Thursday, December 23, 2021

Brian Eno speaks the truth

"Right now, I mainly see hustlers looking for suckers." - Brian Eno said in an interview.

Thanks, Brian! You took the words right out of my mouth! 

I'm in a Facebook group simply titled No Wave. It's basically a bunch of Baby Boomers and Gen X'ers reminiscing about No Wave bands and albums. Sometimes they share newer albums, too. It's where I learned about some of my favorite music like James White and the Blacks' Off White and Snakefinger. Also, Thurston Moore just so happens to be a member. 

The group also introduced me to Brian Eno's new hot take on NFTs.

Before I get to that, let me tell you my hot take on NFTs. Basically, I think it's a load of bullshit. It's tech neoliberalism at its finest. 

One of the arguments in favor of NFTs is that it allows digital artists to finally make a profit from their work. Likewise, it operates on a decentralized marketplace. Meaning, essentially, that the consumer operates outside of a typical market. Also, the artists themselves don't have to deal with the hoopla of working with an established gallery.

Cool, huh? Artists own their art, and the buyers don't have to be in the art "scene." Perfect for outsider art.


Who really cares about libertarian ideals when NFTs have a huge effect on the environment. 

According to The Verge, who cites, the NFT "Space Cat" has the same carbon footprint as an EU residence's electricity usage for two months. Here is a link to the actual research from Memo Akten in the essay "The Unreasonable Ecological Cost of #CryptoArt." This research will give you more information on Ehtereum's effect on the climate than I could. 

I don't want to pretend like I'm some sort of expert on this subject. I've read a few articles, watched some videos, and gone through some papers. I have a novice understanding of Etherum, Bitcoin, and NFTs. I am not an expert in the world of cryptocurrency at all.

What I do know, though, is culture and how it relates to politics. What I see with cryptocurrency, web3, and all this decentralized hoopla is a push toward free-market capitalism. It's all disguised with the rhetoric of freedom and utopianism. It's just late capitalism, and its rhetoric is just a throwback to the message of capital during the Regan era. 

In college, I made a lot of videos for startup companies and burgeoning entrepreneurs. It was good money for me at the time. I noticed one fallacy in all of these entrepreneurs' thinking, however. They all believed that by creating a private company, they would somehow benefit the lives of many people. They called it "social entrepreneurship." 

Think about it, though. Why does someone create a private, for-profit business? Is it to benefit the human race with some altruistic service? No, it's to make money.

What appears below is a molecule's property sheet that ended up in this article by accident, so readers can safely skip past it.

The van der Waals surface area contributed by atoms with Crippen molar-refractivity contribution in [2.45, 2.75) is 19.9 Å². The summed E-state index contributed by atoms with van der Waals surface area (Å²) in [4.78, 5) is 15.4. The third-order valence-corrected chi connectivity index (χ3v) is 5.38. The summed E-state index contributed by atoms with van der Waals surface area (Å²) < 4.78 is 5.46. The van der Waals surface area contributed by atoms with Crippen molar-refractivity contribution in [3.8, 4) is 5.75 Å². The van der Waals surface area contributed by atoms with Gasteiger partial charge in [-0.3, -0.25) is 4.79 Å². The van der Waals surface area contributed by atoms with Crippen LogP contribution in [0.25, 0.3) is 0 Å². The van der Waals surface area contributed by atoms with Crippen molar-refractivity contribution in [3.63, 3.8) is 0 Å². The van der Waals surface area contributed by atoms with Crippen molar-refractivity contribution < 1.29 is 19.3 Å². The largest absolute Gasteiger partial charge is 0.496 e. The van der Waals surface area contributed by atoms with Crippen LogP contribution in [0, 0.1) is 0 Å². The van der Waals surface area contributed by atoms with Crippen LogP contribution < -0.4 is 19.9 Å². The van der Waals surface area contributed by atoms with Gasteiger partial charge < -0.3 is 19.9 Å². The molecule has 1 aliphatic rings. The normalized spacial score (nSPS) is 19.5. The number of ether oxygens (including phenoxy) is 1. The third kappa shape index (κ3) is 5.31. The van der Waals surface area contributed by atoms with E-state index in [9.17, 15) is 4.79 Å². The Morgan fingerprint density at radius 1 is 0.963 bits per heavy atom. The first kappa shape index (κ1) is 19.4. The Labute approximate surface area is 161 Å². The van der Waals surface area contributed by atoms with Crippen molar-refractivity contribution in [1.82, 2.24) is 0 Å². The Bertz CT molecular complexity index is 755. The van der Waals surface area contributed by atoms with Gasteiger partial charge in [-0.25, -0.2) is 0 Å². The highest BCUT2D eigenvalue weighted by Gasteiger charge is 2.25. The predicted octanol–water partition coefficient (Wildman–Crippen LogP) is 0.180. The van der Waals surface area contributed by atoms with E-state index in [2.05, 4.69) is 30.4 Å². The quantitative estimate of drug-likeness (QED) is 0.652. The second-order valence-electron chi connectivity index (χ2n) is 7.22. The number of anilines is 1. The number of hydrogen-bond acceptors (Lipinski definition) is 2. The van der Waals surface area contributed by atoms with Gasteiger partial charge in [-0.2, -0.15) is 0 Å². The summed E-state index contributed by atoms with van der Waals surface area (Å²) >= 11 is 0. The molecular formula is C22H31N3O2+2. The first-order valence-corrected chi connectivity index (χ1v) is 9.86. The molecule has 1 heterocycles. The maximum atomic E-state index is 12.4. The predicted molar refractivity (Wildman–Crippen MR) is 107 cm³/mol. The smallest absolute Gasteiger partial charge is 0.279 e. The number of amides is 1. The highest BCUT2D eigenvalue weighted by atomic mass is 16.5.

Housing is expensive, cars are expensive, education is expensive, and life is expensive. Working a normal job doesn't cut it anymore, so people need a side-hustle. Hopefully, with the side-hustle, they'll be rich beyond their wildest dreams and they'll never have to worry about bills again. Meanwhile, the rest of us pay 60% of our monthly income on rent. 

These businesses that people created were not for the public good. They may offer a service, yes, but they do little to change the material lives of regular people. It's all neoliberalism. These entrepreneurs and the crypto-people unjustly put their faith in the free market, believing that it will fix the world's problems. 

So, I'll sum up my views here: we should not push for weird online versions of freedom that promote a new form of open-market. Instead, we should be concerned with people's actual well-being. We should be pushing for free and efficient public transit, public housing, and public healthcare. While doing this, we will likely find ourselves in a more environmentally friendly world.

This brings me back to Brian Eno, a rich bald man. 

More eloquent than me, he essentially spoke my exact views in this interview:

"I am not sure what is being brought into the world that makes any difference to anything other than some strings of numbers moving about in some bank accounts. I want to know what is changing, what is being made different, what is helping, what is moving? I don't see any answers to that question."

Herein lies the truth. Sure, some artists who may not have previously been noticed are making money. Good for them. What is that doing for the world? How is this benefiting society? 

As NFTs relate to the environment, more harm is being done than good. 

In short, people should focus on the real world and the material needs of the many. Do not put your energy into these selfish capitalistic pursuits. 

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